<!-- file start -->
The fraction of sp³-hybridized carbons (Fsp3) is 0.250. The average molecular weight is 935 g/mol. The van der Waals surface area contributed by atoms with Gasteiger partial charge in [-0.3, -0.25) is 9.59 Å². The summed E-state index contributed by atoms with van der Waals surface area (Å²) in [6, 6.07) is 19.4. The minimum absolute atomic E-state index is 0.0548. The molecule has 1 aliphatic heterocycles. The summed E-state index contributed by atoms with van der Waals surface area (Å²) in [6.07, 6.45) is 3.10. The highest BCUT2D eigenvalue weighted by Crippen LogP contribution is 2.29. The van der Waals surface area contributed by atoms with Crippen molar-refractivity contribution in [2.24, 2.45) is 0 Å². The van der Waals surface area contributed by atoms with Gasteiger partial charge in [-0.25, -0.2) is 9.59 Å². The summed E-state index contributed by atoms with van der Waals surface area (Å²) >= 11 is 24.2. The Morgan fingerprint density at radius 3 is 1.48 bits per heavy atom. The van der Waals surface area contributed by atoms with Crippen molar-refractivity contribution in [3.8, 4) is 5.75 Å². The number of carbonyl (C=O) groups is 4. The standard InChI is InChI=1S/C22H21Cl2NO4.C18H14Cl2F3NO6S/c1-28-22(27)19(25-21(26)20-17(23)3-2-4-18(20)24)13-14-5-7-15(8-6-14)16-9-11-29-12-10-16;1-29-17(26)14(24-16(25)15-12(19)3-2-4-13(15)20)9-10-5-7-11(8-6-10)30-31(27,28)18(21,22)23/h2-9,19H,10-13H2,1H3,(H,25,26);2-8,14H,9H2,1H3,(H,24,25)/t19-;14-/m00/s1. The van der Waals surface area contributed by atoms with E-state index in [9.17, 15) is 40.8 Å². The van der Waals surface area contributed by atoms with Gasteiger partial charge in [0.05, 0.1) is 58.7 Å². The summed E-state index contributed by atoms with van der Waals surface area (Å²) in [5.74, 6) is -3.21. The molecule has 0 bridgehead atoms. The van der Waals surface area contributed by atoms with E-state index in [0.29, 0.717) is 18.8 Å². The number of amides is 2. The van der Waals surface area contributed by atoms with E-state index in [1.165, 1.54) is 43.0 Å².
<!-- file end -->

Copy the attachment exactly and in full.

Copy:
The fraction of sp³-hybridized carbons (Fsp3) is 0.250. The average molecular weight is 935 g/mol. The van der Waals surface area contributed by atoms with Gasteiger partial charge in [-0.3, -0.25) is 9.59 Å². The summed E-state index contributed by atoms with van der Waals surface area (Å²) in [6, 6.07) is 19.4. The minimum absolute atomic E-state index is 0.0548. The molecule has 1 aliphatic heterocycles. The summed E-state index contributed by atoms with van der Waals surface area (Å²) in [6.07, 6.45) is 3.10. The highest BCUT2D eigenvalue weighted by Crippen LogP contribution is 2.29. The van der Waals surface area contributed by atoms with Crippen molar-refractivity contribution in [2.24, 2.45) is 0 Å². The van der Waals surface area contributed by atoms with Gasteiger partial charge in [-0.25, -0.2) is 9.59 Å². The summed E-state index contributed by atoms with van der Waals surface area (Å²) >= 11 is 24.2. The Morgan fingerprint density at radius 3 is 1.48 bits per heavy atom. The van der Waals surface area contributed by atoms with Crippen molar-refractivity contribution in [3.8, 4) is 5.75 Å². The number of carbonyl (C=O) groups is 4. The standard InChI is InChI=1S/C22H21Cl2NO4.C18H14Cl2F3NO6S/c1-28-22(27)19(25-21(26)20-17(23)3-2-4-18(20)24)13-14-5-7-15(8-6-14)16-9-11-29-12-10-16;1-29-17(26)14(24-16(25)15-12(19)3-2-4-13(15)20)9-10-5-7-11(8-6-10)30-31(27,28)18(21,22)23/h2-9,19H,10-13H2,1H3,(H,25,26);2-8,14H,9H2,1H3,(H,24,25)/t19-;14-/m00/s1. The van der Waals surface area contributed by atoms with E-state index in [9.17, 15) is 40.8 Å². The van der Waals surface area contributed by atoms with Gasteiger partial charge in [0.05, 0.1) is 58.7 Å². The summed E-state index contributed by atoms with van der Waals surface area (Å²) in [5.74, 6) is -3.21. The molecule has 0 bridgehead atoms. The van der Waals surface area contributed by atoms with E-state index in [0.29, 0.717) is 18.8 Å². The number of amides is 2. The van der Waals surface area contributed by atoms with E-state index in [1.165, 1.54) is 43.0 Å².